The Fallen Towers: Pride, Envy and Judgement in the Modern City

Graeme Davison


The Genesis narrative of the fall of the Tower of Babel links worldly pride to the rise and catastrophic fall of an imperial city. From Renaissance Florence to nineteenth century Melbourne, urban pride often seemed to presage a fall. The 1755 earthquake, which destroyed the city of Lisbon, provoked a vigorous debate among Enlightenment philosophers about the influence of divine judgment on the fortunes of the city, prefiguring the instant reactions of some commentators, in the United States and elsewhere, to the terrorist attacks on the New York World Trade Center in 2001. In these diverse responses to 9/11, and their recurrent allusions to the Babel narrative, we gain a glimpse of the moral vulnerability of an imperial city.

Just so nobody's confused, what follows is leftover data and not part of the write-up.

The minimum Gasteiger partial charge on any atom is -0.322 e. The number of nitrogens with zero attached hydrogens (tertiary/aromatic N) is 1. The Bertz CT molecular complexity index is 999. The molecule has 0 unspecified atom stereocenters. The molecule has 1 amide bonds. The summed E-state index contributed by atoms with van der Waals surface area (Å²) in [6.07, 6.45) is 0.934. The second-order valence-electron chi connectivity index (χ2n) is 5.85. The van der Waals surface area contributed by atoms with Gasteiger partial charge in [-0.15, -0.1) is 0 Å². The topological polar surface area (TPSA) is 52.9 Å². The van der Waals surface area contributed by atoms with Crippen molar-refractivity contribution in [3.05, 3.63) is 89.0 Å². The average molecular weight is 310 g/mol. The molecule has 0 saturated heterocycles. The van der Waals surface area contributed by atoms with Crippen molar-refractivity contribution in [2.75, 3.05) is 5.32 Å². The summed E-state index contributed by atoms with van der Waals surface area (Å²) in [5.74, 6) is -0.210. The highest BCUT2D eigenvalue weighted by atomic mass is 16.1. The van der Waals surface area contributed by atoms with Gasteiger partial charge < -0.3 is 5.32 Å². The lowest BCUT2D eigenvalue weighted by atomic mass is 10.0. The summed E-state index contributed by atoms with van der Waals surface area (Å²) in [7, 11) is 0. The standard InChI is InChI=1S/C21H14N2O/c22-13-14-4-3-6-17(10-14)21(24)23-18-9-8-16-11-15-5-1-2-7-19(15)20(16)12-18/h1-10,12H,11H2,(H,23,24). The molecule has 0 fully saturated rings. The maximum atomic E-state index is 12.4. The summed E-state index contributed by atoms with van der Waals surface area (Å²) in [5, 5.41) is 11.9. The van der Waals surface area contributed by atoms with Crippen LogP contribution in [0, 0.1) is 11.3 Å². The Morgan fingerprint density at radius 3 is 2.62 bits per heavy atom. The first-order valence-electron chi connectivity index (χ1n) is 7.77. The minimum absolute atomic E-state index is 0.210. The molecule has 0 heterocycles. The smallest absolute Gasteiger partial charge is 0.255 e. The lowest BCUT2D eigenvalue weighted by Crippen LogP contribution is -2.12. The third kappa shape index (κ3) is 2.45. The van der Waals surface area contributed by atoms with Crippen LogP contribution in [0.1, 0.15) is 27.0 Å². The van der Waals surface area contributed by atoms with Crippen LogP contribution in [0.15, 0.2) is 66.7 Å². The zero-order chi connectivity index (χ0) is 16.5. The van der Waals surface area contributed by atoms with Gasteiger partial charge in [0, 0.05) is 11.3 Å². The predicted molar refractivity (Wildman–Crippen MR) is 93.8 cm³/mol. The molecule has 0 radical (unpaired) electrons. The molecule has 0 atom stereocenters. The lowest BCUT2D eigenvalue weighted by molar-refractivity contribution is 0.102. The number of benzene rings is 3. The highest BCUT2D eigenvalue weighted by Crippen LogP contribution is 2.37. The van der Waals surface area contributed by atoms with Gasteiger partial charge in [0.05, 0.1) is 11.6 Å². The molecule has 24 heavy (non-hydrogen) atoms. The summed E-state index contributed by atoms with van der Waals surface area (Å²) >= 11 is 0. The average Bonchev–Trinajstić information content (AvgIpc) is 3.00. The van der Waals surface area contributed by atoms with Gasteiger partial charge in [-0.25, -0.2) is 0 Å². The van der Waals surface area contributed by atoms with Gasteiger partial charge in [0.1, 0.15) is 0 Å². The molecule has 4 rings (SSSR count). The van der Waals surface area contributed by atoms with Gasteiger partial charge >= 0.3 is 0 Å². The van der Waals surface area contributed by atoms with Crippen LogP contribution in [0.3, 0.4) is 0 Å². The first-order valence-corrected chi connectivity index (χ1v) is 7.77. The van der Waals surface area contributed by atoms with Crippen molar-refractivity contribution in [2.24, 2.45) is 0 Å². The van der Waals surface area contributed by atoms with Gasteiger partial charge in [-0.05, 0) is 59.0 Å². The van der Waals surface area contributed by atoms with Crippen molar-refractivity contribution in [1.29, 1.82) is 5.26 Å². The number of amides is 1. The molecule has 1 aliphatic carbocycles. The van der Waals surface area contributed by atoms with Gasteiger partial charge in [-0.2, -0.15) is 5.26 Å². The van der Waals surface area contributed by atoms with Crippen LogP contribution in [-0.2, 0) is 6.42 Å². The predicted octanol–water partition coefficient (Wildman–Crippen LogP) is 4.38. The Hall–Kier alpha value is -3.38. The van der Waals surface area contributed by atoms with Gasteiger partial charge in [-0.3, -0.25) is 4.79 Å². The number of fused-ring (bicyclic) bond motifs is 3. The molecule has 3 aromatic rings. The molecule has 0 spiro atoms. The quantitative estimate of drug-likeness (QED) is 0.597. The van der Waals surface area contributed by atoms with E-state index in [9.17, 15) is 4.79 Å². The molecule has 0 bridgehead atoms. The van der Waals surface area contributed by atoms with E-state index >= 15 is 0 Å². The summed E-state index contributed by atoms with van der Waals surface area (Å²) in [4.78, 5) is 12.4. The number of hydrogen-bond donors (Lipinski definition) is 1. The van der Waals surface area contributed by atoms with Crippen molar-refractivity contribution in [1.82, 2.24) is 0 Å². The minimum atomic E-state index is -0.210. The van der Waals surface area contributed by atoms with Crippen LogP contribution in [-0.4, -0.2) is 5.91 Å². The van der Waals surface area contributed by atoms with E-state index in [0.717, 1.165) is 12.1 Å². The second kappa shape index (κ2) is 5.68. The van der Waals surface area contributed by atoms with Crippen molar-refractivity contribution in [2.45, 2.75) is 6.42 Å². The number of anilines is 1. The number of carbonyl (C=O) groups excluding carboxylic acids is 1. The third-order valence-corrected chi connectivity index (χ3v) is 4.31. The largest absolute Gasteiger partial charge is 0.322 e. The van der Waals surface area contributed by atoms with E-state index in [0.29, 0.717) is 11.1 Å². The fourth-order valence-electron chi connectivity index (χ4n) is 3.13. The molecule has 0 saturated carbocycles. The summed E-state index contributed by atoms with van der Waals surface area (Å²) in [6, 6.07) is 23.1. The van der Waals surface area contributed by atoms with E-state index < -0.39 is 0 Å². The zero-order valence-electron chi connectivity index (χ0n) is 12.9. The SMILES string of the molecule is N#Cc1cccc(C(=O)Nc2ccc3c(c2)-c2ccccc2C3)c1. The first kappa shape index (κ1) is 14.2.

city; Tower of Babel; judgement; civilisation

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Bible and Critical Theory: ISSN 1832-3391